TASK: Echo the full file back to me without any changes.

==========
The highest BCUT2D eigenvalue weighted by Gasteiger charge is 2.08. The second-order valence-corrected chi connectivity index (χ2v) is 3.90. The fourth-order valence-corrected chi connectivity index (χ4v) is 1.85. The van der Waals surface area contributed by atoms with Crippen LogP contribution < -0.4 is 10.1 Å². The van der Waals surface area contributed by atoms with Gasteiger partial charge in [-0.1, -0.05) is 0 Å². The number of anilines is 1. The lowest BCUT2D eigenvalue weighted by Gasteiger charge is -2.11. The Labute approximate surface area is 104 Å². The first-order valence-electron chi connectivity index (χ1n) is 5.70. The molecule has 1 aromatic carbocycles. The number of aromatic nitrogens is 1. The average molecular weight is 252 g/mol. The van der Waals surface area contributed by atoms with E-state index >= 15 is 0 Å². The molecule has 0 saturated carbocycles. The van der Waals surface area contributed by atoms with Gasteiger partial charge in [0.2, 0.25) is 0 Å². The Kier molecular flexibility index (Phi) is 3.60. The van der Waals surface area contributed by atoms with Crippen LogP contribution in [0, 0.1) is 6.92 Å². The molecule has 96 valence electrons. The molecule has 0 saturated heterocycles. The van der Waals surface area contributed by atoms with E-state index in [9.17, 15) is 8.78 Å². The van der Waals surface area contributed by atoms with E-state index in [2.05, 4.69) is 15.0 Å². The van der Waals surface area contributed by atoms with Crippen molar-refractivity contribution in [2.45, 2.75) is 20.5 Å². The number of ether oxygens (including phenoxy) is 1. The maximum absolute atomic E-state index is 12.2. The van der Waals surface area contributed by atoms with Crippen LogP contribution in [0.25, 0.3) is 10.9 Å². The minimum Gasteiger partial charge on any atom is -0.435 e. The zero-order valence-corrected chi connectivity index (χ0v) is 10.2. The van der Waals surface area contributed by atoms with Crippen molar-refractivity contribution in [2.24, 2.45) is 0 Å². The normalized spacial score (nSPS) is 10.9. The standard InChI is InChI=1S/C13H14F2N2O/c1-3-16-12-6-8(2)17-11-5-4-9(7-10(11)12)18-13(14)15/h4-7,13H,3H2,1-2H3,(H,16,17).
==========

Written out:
The highest BCUT2D eigenvalue weighted by Gasteiger charge is 2.08. The second-order valence-corrected chi connectivity index (χ2v) is 3.90. The fourth-order valence-corrected chi connectivity index (χ4v) is 1.85. The van der Waals surface area contributed by atoms with Crippen LogP contribution < -0.4 is 10.1 Å². The van der Waals surface area contributed by atoms with Gasteiger partial charge in [-0.1, -0.05) is 0 Å². The number of anilines is 1. The lowest BCUT2D eigenvalue weighted by Gasteiger charge is -2.11. The Labute approximate surface area is 104 Å². The first-order valence-electron chi connectivity index (χ1n) is 5.70. The molecule has 1 aromatic carbocycles. The number of aromatic nitrogens is 1. The average molecular weight is 252 g/mol. The van der Waals surface area contributed by atoms with E-state index >= 15 is 0 Å². The molecule has 0 saturated carbocycles. The van der Waals surface area contributed by atoms with Gasteiger partial charge in [0.2, 0.25) is 0 Å². The Kier molecular flexibility index (Phi) is 3.60. The van der Waals surface area contributed by atoms with Crippen LogP contribution in [0, 0.1) is 6.92 Å². The molecule has 96 valence electrons. The molecule has 0 saturated heterocycles. The van der Waals surface area contributed by atoms with E-state index in [9.17, 15) is 8.78 Å². The van der Waals surface area contributed by atoms with E-state index in [2.05, 4.69) is 15.0 Å². The van der Waals surface area contributed by atoms with Crippen molar-refractivity contribution in [2.45, 2.75) is 20.5 Å². The number of ether oxygens (including phenoxy) is 1. The maximum absolute atomic E-state index is 12.2. The van der Waals surface area contributed by atoms with Crippen LogP contribution in [0.25, 0.3) is 10.9 Å². The minimum Gasteiger partial charge on any atom is -0.435 e. The zero-order valence-corrected chi connectivity index (χ0v) is 10.2. The van der Waals surface area contributed by atoms with Crippen molar-refractivity contribution in [2.24, 2.45) is 0 Å². The normalized spacial score (nSPS) is 10.9. The standard InChI is InChI=1S/C13H14F2N2O/c1-3-16-12-6-8(2)17-11-5-4-9(7-10(11)12)18-13(14)15/h4-7,13H,3H2,1-2H3,(H,16,17).